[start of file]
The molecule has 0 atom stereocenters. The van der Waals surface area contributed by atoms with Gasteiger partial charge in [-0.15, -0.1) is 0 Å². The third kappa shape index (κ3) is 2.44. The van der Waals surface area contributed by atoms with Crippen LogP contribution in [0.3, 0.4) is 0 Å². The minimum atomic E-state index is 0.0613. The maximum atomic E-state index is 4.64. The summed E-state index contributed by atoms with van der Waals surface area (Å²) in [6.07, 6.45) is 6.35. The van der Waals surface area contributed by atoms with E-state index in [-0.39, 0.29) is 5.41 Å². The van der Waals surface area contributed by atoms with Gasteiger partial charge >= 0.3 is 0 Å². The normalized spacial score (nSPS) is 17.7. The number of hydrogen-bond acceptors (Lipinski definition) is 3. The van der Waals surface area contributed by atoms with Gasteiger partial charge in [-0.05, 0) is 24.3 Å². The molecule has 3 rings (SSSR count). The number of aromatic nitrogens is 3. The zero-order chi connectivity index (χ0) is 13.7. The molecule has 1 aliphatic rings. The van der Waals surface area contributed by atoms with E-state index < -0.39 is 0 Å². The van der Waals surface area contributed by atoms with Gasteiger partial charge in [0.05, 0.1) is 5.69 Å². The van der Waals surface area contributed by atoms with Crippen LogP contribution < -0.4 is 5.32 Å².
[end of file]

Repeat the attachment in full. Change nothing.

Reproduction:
The molecule has 0 atom stereocenters. The van der Waals surface area contributed by atoms with Gasteiger partial charge in [-0.15, -0.1) is 0 Å². The third kappa shape index (κ3) is 2.44. The van der Waals surface area contributed by atoms with Crippen LogP contribution in [0.3, 0.4) is 0 Å². The minimum atomic E-state index is 0.0613. The maximum atomic E-state index is 4.64. The summed E-state index contributed by atoms with van der Waals surface area (Å²) in [6.07, 6.45) is 6.35. The van der Waals surface area contributed by atoms with E-state index in [-0.39, 0.29) is 5.41 Å². The van der Waals surface area contributed by atoms with Gasteiger partial charge >= 0.3 is 0 Å². The normalized spacial score (nSPS) is 17.7. The number of hydrogen-bond acceptors (Lipinski definition) is 3. The van der Waals surface area contributed by atoms with Gasteiger partial charge in [-0.05, 0) is 24.3 Å². The molecule has 3 rings (SSSR count). The number of aromatic nitrogens is 3. The zero-order chi connectivity index (χ0) is 13.7. The molecule has 1 aliphatic rings. The van der Waals surface area contributed by atoms with E-state index < -0.39 is 0 Å². The van der Waals surface area contributed by atoms with Gasteiger partial charge in [0.05, 0.1) is 5.69 Å². The van der Waals surface area contributed by atoms with Crippen LogP contribution < -0.4 is 5.32 Å².